'Sir,'replied he, 'those are the saddest pack of rogues in the world. In a hungry fit, they'll swear they understand all the languages in the universe. I have known one of them take down a Greek book upon my counter and cry, "Ay, this is Hebrew, I must read it from the latter end." By God, I can never be sure in these fellows, for I neither understand Greek, Latin, French, nor Italian myself. But this is my way: I agree with them for ten shillings per sheet, with a proviso, that I will have their doings corrected by whom I please; so by one or other they are led at last to the true sense of an author; my judgement giving the negative to all my translators.'
'But how are you secure that those correctors may not impose upon you?'
'Why, I get any civil gentleman (especially any Scotchman) that comes into my shop to read the original to me in English; by this I know whether my first translator be deficient, and whether my corrector merits his money or no. I'll tell you what happened to me last month: I bargained with Sewell for a new version of Lucretius to publish against Tonson's; agreeing to pay the author so many shillings at his producing so many lines. He made a great progress in a very short time, and I gave it to the corrector to compare with the Latin; but he went directly to Creech's translation, and found it the same word for word, all but the first page. Now, what d'ye think I did? I arrested the translator for a cheat; nay, and I stopped the corrector's pay too, upon this proof that he had made use of Creech instead of the original!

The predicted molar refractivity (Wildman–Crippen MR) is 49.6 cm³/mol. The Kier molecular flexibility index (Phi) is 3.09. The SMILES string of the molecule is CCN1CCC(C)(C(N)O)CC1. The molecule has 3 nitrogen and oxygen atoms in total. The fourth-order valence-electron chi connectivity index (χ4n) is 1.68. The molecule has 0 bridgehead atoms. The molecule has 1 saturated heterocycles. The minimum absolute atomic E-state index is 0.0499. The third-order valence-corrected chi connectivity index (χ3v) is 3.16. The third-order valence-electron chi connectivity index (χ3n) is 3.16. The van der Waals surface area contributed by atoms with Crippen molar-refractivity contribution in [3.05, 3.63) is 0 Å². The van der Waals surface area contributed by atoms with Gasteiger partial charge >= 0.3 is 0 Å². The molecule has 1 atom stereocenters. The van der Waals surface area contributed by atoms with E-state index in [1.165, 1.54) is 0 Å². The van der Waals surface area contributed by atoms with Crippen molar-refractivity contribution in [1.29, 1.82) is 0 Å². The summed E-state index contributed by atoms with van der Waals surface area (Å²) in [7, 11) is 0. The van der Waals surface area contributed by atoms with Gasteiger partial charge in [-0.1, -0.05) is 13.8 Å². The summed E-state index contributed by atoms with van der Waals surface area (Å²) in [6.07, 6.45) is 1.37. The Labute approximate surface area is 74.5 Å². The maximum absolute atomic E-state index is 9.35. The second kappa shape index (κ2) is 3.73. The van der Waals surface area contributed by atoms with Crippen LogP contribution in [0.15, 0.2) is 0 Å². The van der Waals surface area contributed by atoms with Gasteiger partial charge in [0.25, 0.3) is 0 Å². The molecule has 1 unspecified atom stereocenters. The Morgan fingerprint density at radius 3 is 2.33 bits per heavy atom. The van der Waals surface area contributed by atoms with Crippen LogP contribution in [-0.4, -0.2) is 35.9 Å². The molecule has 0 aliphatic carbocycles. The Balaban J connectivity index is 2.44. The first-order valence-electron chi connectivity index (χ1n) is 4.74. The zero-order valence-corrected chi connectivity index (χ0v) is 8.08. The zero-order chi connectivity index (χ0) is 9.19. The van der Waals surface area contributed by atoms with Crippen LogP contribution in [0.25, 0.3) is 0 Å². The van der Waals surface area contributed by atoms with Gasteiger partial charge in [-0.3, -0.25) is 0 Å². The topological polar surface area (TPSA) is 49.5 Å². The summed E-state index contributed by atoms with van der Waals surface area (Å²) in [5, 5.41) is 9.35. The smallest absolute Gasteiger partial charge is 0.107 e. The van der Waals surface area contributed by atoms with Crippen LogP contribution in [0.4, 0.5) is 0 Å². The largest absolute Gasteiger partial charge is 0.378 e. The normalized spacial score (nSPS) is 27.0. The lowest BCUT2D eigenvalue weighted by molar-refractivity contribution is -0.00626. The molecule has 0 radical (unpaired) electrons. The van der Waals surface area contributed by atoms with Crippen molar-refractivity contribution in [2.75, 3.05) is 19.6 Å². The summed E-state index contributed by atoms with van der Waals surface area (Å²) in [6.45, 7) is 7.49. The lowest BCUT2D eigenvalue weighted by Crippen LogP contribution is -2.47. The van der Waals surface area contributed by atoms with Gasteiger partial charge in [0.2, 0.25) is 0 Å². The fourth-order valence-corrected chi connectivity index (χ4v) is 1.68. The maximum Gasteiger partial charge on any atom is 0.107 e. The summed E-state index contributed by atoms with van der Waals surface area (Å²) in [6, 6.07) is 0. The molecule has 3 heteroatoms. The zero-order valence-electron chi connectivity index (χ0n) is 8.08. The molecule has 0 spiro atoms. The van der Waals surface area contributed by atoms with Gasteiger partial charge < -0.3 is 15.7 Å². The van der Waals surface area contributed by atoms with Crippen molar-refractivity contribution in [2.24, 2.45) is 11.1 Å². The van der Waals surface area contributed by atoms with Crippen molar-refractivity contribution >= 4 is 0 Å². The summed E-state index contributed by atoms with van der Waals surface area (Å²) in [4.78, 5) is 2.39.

'Pray tell me next how you deal with the critics.'
'Sir,' said he, 'nothing more easy. I can silence the most formidable of them; the rich ones for a sheet apiece of the blotted manuscript, which costs me nothing. They'll go about with it to their acquaintance, and pretend they had it from the author, who submitted to their correction: this has given some of them such an air that in time they come to be consulted with, and dedicated to, as the top critics of the town. — As for the poor critics, I'll give you one instance of my management, by which you may guess the rest. A lean man that looked like a very good scholar came to me t'other day; he turned over Homer, shook his head, shrugged up his shoulders, and pished at every line of it.